“I was 22 when I joined the Army. Like any job, there are highs and lows. You’re adapting to new environments and it’s hard being away from family and friends.
But there are times when you’re with your brothers in arms and there’s no other place you would rather be.
When the pain in my feet first started it felt like I was walking on hot sand, only a thousand times worse. It quickly reached the stage where I couldn’t wear boots - I’d developed plantar fasciitis and had torn tendons and nerve damage.
I had surgery and that was the end of my going out on tour. I was in a bad place. I was on sick leave for two years and turned to painkillers and alcohol. I put on weight and became depressed.
But there was more to come. The pain worsened and I ended up making the decision to have both legs amputated below the knee.
In a way accepting my military career was over was a relief, and having the amputations actually gave me a new lease of life. Losing both lower legs rendered me disabled, but with the use of prosthetics I could finally walk again, pain free. There were daily tasks that took getting used to – rolling over in bed without your lower legs was one of them! But with Help for Heroes’ support, I found the motivation to keep pushing forward and adapt.
Knowing I used to love being active before I was injured, they suggested I try out wheelchair rugby. They teamed up with Blesma, a partner charity that supports veterans who have lost limbs, and gave me a specially adapted wheelchair. Now I’m a member of the Ospreys Wheelchair Rugby team which is great not just for my physical health but my mental health too.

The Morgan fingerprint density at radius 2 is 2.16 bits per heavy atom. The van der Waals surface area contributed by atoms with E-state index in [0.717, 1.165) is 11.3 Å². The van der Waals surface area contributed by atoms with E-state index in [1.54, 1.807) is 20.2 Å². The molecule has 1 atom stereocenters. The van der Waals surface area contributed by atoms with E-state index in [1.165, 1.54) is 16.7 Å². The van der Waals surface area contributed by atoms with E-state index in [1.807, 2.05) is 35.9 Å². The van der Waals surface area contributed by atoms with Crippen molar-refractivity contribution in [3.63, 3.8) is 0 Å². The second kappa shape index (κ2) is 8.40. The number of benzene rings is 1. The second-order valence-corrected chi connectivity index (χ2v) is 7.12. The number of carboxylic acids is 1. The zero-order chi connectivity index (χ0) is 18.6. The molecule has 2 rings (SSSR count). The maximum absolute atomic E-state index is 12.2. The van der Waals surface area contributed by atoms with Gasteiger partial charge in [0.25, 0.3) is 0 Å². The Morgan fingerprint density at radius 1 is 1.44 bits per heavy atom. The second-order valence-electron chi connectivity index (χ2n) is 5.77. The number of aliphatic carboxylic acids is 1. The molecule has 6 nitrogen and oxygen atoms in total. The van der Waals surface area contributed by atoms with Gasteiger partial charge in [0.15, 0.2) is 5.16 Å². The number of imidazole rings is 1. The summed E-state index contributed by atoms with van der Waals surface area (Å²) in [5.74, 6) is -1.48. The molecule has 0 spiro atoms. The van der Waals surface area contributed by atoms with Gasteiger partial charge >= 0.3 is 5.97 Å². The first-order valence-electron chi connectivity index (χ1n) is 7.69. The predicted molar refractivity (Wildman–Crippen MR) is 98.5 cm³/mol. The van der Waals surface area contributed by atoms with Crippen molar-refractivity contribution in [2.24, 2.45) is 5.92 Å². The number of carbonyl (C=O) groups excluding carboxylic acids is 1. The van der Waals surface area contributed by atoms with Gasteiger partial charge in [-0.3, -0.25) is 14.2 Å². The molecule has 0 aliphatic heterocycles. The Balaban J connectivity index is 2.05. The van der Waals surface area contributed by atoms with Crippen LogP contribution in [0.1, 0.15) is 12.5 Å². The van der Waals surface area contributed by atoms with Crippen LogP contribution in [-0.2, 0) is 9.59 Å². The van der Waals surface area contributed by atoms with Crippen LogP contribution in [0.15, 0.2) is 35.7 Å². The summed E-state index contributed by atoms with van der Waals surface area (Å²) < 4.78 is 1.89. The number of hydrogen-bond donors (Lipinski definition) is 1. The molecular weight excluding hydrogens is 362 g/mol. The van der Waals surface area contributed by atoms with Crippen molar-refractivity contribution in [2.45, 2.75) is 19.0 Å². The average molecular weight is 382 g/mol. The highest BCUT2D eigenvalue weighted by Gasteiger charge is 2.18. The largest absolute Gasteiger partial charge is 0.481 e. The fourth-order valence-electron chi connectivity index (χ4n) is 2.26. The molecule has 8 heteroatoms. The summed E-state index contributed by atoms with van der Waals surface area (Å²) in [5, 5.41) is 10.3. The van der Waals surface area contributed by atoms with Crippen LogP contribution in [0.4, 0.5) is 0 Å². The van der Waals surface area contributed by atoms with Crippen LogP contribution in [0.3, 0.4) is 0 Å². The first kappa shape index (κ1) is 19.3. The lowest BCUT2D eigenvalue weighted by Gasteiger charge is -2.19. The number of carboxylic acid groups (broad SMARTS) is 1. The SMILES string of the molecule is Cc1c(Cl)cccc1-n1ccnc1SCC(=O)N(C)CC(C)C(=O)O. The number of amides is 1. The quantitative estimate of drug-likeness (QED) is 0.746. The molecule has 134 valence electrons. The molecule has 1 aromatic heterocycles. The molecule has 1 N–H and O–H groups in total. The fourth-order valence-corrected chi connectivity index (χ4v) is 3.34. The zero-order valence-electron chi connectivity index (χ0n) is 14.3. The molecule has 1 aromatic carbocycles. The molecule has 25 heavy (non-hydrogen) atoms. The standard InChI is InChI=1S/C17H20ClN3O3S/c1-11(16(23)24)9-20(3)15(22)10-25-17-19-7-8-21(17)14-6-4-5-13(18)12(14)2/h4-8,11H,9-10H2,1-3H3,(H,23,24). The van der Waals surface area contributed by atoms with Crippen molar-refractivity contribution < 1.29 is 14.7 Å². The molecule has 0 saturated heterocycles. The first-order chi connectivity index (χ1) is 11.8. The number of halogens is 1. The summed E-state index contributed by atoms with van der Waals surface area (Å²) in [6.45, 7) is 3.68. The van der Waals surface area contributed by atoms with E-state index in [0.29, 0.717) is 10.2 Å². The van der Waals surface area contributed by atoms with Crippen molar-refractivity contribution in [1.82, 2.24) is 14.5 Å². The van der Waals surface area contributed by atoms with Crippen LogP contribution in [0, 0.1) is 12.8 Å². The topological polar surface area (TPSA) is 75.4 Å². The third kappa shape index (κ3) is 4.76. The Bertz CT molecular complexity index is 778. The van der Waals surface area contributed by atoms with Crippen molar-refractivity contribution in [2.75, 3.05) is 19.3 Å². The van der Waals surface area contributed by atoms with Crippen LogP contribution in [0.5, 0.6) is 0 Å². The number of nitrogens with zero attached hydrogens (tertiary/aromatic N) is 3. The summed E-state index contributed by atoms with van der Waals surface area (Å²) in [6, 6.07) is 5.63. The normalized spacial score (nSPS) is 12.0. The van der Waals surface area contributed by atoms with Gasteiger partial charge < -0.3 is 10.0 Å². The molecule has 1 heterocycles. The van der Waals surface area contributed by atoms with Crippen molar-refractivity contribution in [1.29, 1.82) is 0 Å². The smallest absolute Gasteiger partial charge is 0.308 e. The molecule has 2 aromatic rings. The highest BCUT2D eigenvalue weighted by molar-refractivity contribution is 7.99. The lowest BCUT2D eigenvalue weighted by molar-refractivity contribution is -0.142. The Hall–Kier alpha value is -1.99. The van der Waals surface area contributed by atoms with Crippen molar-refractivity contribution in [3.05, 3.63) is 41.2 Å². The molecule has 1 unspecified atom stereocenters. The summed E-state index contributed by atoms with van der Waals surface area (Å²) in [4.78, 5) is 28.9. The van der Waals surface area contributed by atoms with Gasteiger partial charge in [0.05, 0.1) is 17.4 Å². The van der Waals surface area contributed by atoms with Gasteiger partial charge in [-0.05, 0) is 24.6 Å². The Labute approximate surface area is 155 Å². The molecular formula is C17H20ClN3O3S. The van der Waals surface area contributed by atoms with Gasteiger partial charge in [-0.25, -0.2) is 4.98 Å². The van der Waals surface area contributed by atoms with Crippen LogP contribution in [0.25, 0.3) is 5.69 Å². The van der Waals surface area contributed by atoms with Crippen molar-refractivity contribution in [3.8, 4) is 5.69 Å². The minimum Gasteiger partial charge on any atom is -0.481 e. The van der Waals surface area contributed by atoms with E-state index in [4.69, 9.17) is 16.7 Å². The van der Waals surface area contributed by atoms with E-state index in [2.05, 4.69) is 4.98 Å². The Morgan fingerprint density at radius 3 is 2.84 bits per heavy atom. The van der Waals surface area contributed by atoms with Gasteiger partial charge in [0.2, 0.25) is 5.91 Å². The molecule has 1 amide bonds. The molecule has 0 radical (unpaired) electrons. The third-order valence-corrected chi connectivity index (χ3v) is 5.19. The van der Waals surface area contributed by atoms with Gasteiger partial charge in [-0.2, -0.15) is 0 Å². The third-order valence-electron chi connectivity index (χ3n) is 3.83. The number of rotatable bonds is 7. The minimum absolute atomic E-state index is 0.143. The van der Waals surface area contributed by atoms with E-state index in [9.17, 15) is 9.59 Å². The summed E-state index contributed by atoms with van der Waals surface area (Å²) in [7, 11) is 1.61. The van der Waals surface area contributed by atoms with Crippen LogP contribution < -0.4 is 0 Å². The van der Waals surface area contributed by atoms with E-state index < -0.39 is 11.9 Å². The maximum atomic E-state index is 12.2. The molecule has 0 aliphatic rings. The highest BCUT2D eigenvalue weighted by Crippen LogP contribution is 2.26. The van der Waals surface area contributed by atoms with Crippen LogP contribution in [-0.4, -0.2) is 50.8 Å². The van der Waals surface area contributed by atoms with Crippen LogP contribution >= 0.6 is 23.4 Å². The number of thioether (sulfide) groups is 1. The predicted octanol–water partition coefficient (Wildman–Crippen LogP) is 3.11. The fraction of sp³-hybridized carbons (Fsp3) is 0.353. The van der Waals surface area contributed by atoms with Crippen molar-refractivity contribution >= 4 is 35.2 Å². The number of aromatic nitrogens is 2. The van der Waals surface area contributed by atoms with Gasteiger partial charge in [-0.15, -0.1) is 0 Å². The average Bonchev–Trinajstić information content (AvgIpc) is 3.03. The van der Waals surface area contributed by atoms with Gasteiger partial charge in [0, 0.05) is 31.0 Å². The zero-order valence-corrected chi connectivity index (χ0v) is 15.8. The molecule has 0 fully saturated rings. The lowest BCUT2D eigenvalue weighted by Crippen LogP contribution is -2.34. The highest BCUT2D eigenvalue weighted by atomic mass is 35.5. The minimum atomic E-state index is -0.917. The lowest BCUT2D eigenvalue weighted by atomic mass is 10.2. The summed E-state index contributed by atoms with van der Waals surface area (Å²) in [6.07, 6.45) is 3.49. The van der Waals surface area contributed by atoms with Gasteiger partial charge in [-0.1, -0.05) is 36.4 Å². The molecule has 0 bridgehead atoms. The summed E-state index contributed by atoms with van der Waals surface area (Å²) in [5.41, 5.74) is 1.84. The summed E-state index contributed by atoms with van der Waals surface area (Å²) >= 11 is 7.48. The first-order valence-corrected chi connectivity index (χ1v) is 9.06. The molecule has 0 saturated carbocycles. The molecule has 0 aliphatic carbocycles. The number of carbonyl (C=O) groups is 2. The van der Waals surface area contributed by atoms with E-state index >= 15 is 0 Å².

Thanks to the support I’ve had, my outlook on life today is more positive than ever and I have a real can-do attitude. Recently I adapted a mountain bike, so that my prosthetic feet stick to the pedals with magnets. Riding a bike might seem like a simple thing to most people, but for me it meant achieving one of my biggest wishes.
The frame of mind I am in now is such a long way away from the destructive one I was once in. Help for Heroes, and all its amazing supporters, have helped make all of this possible for me.”
How you can help
While it takes strength to serve in the Armed Forces, it takes a different kind of strength to live life beyond injury.
It could be the strength to learn to walk again, or to ask for help after 15 years of suffering in silence.
Together, we can help wounded veterans, like Bruce, overcome their daily battles and thrive.
Give strength to those who gave for us.